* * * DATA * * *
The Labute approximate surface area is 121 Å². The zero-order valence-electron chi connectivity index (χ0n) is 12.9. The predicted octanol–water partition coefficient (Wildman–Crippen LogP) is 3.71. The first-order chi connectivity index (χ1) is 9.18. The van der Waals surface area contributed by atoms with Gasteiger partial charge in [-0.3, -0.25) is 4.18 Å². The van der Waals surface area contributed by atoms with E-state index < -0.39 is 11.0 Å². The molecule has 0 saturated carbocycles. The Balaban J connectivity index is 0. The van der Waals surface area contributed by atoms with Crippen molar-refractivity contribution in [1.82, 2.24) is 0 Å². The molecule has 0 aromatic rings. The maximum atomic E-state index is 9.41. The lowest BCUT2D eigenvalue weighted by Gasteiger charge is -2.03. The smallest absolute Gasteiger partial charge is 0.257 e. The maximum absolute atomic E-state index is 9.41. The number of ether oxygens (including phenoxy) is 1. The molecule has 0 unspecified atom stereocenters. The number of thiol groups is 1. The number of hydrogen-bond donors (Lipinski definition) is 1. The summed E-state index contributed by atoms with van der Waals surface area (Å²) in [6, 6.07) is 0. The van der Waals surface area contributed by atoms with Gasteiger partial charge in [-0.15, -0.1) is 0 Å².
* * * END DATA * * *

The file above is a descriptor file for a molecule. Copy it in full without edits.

The Labute approximate surface area is 121 Å². The zero-order valence-electron chi connectivity index (χ0n) is 12.9. The predicted octanol–water partition coefficient (Wildman–Crippen LogP) is 3.71. The first-order chi connectivity index (χ1) is 9.18. The van der Waals surface area contributed by atoms with Gasteiger partial charge in [-0.3, -0.25) is 4.18 Å². The van der Waals surface area contributed by atoms with E-state index < -0.39 is 11.0 Å². The molecule has 0 saturated carbocycles. The Balaban J connectivity index is 0. The van der Waals surface area contributed by atoms with Crippen molar-refractivity contribution in [1.82, 2.24) is 0 Å². The molecule has 0 aromatic rings. The maximum atomic E-state index is 9.41. The lowest BCUT2D eigenvalue weighted by Gasteiger charge is -2.03. The smallest absolute Gasteiger partial charge is 0.257 e. The maximum absolute atomic E-state index is 9.41. The number of ether oxygens (including phenoxy) is 1. The molecule has 0 unspecified atom stereocenters. The number of thiol groups is 1. The number of hydrogen-bond donors (Lipinski definition) is 1. The summed E-state index contributed by atoms with van der Waals surface area (Å²) in [6, 6.07) is 0. The van der Waals surface area contributed by atoms with Gasteiger partial charge in [-0.15, -0.1) is 0 Å².